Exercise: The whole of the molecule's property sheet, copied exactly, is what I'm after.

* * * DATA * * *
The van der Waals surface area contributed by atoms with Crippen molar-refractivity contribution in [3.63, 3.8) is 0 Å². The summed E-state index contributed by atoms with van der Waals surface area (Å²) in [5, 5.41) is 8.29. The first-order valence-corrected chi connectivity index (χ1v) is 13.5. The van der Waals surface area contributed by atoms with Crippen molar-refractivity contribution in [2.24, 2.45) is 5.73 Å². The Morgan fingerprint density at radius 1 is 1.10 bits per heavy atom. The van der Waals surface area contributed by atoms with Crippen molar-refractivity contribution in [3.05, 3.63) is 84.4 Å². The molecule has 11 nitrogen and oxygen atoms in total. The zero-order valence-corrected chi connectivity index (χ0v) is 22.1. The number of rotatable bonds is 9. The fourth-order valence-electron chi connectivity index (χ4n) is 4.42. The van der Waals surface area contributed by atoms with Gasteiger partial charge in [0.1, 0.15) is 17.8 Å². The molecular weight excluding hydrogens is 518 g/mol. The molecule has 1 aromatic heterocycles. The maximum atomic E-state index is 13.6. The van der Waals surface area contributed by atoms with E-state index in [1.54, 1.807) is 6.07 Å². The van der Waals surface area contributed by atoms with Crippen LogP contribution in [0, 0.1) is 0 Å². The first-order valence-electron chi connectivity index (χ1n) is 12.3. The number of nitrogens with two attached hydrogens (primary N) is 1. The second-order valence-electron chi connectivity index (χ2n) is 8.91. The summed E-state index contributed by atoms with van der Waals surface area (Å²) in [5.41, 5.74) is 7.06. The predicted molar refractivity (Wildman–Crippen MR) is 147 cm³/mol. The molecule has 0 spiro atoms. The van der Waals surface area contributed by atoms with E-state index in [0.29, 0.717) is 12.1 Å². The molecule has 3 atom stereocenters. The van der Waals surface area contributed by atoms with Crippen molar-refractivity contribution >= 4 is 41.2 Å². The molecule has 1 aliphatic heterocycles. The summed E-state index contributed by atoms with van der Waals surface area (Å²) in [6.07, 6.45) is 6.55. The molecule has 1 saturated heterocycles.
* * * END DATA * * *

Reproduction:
The van der Waals surface area contributed by atoms with Crippen molar-refractivity contribution in [3.63, 3.8) is 0 Å². The summed E-state index contributed by atoms with van der Waals surface area (Å²) in [5, 5.41) is 8.29. The first-order valence-corrected chi connectivity index (χ1v) is 13.5. The van der Waals surface area contributed by atoms with Crippen molar-refractivity contribution in [2.24, 2.45) is 5.73 Å². The Morgan fingerprint density at radius 1 is 1.10 bits per heavy atom. The van der Waals surface area contributed by atoms with Crippen molar-refractivity contribution in [3.05, 3.63) is 84.4 Å². The molecule has 11 nitrogen and oxygen atoms in total. The zero-order valence-corrected chi connectivity index (χ0v) is 22.1. The number of rotatable bonds is 9. The fourth-order valence-electron chi connectivity index (χ4n) is 4.42. The van der Waals surface area contributed by atoms with Gasteiger partial charge in [0.1, 0.15) is 17.8 Å². The molecular weight excluding hydrogens is 518 g/mol. The molecule has 1 aromatic heterocycles. The maximum atomic E-state index is 13.6. The van der Waals surface area contributed by atoms with E-state index in [1.54, 1.807) is 6.07 Å². The van der Waals surface area contributed by atoms with Crippen LogP contribution in [0, 0.1) is 0 Å². The first-order valence-electron chi connectivity index (χ1n) is 12.3. The number of nitrogens with two attached hydrogens (primary N) is 1. The second-order valence-electron chi connectivity index (χ2n) is 8.91. The summed E-state index contributed by atoms with van der Waals surface area (Å²) in [5.41, 5.74) is 7.06. The predicted molar refractivity (Wildman–Crippen MR) is 147 cm³/mol. The molecule has 0 spiro atoms. The van der Waals surface area contributed by atoms with E-state index in [0.29, 0.717) is 12.1 Å². The molecule has 3 atom stereocenters. The van der Waals surface area contributed by atoms with Crippen molar-refractivity contribution >= 4 is 41.2 Å². The molecule has 1 aliphatic heterocycles. The summed E-state index contributed by atoms with van der Waals surface area (Å²) in [6.07, 6.45) is 6.55. The molecule has 1 saturated heterocycles.